The character of Connie herself made me once again wonder why authors so often feel the need to create female characters who are beautiful and brilliant but dumb as a box of rocks when it comes to men. I liked Connie, I liked the book. I LOVED Deliverance Dane. And I will read Katherine Howe's next book. I just hope she can continue to write with the style and story-telling power of this book while resisting the urge to make her lead character a contemporary romance heroine.

Thanks for reading.

Monday, July 26, 2010

Sexy Silk Dupioni Tote Bag

I love the colors magenta and periwinkle, I just didn't realize how good they look together. And I love silk dupioni because of its rich, jewel-like color. So when I had large pieces of magenta and periwinkle silk dupioni left over from 2 shirts I'd made the idea of combining them into a tote bag seemed like an good idea.

The fabrics in the picture below is from my current stash - you can see what colors I tend to stockpile.

This is the front. It is made from a 16 year old Vogue Boutique pattern:

The periwinkle lining has 2 interior pockets:


And there is one huge pocket that goes across the entire back:


I didn't have enough of the periwinkle silk to line the whole thing so I used some leftover hot pink satin for the bottom of the bag.

The handles are stuffed with drapery cord and the button is a lovely vintage Czech Glass button. 




I spent the better part of yesterday working on it and am very pleased with the results. I even have some leftover silk shantung -- one piece in royal blue and another in a gorgeous violet that might look just as special in this design. 
Thanks for reading. 

Friday, July 23, 2010

The Pillars of the Earth by Ken Follett

In 1989 I bought this book because I had read other Follett books and loved them so was excited by a new one. It turned out to be a radical departure from any of his previous books but, oh, what wonderful one. I read the book, all 1,000 pages of it, in a matter of days and was utterly mesmerized by every page. I passed the book on to my Dad who read it in less time than I did and he passed it on to my brother Jack who could not put it down. For a long time after we had all finished it we talked about it. What must it have been like to have lived in those terrible, wonderful times? What must it have been like to build a cathedral?

Some years later when the audio book became available I borrowed it from the library and listened to it again. It was read by one of my favorite actors, Richard E. Grant, who did and amazing job and, as I sat knitting and listening to the story, I lived the whole thing again. It amazes me that even now, 2 decades beyond the time I read it and at least one since I listened to it, I can still remember sections of it with perfect clarity. I can't imagine what could make any writer happier than knowing his story is remembered in such brilliant detail!

Of course to me the story was all about Tom Builder, the carpenter whose dream was to build a cathedral. I was completely in love with Tom and I still recall how bad I felt for him when his wife died --- and how furious I was with him when he boinked the first available woman! But he was a man of consuming passions and I guess they are like that.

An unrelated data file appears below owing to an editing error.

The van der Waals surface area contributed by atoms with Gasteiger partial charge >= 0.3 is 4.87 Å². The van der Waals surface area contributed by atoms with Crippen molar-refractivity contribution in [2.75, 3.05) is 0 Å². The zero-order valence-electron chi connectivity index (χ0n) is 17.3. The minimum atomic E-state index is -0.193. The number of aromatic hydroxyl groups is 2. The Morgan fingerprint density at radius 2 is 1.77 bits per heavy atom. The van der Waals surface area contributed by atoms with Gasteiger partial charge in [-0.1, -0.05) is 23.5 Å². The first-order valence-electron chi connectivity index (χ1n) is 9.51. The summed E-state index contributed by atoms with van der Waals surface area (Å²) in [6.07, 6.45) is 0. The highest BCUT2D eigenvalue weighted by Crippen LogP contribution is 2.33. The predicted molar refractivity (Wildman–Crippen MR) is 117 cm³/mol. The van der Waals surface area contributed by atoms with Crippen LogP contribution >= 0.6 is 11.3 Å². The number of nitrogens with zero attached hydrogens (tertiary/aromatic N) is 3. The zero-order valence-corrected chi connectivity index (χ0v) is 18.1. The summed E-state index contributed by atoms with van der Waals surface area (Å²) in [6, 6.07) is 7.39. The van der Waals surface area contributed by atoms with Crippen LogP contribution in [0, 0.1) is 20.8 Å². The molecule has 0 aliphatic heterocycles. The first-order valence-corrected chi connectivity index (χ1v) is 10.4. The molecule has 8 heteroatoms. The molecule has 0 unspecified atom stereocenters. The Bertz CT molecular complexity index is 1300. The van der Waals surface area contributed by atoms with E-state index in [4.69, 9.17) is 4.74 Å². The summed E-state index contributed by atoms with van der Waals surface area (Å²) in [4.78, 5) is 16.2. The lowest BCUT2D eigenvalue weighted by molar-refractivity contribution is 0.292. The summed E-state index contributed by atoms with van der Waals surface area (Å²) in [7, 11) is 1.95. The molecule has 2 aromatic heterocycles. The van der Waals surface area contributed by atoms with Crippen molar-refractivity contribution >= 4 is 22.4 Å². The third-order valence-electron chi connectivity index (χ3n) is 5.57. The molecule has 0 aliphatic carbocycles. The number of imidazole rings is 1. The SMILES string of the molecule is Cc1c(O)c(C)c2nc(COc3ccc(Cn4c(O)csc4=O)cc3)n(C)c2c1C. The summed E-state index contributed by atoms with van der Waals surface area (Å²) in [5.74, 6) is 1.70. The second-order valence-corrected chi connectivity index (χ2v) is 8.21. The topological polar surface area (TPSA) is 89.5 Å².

Of course there are other memorable characters like the Lady Aliena who starts a business buying and selling wool (I dreamed of living then and doing that) and Tom's amazing step-son Jack who loves her.

Tonight, 21 years after the book was published, The Pillars of the Earth is making its debut as a TV mini-series. I may have to subscribe to Starz just to get to watch it. Rufus Sewell, who made me fall in love with him in the BBC's Cold Comfort Farm, plays Tom Builder and one of my favorite actors, Donald Sutherland is also in the cast though I don't know which part he plays.

The greatest character in the story is, of course, the Cathedral. In writing the book Follett did endless research on cathedral building and it comes alive so fully it is like a living entity. I see that the web site has some trailers and teasers online. I'm going to watch them now and then either plan to watch the series or maybe go get my book. I know exactly where it is.

Thanks for reading.

CatholicFiction.net – For Lovers of Books with Catholic Themes

I was born into a Catholic family and attended Catholic schools for 12 years and then later for post-graduate studies. I do not always consider myself to be a very good Catholic but I have always loved the Catholic Faith. There are things about the Catholic Church I'm not happy with but I've always loved the mysteries and beauties of the Faith itself. I love the sacraments and the traditions and lore, the pantheon of saints and angels and the Magnum Mysterium. Those who have read either of novels, Each Angel Burns and The Old Mermaid's Tale, often tell me that my love of the Catholic Faith is an integral part of what makes them so interesting.

Recently I discovered the web site CatholicFiction.net (courtesy of the wonderful, beautiful Catholic writer Ron Hansen) and applied to be a reviewer because I read so very many books with Catholic themes. This week I was accepted as a reviewer and yesterday my first review was published. It is for Anne Rice's daring book Angel Time:

Angel Time by Anne Rice

  • Hardcover: 288 pages
  • Publisher: Knopf
  • ISBN-10: 1400043530
  • ISBN-13: 978-1400043538
reviewed by Kathleen Valentine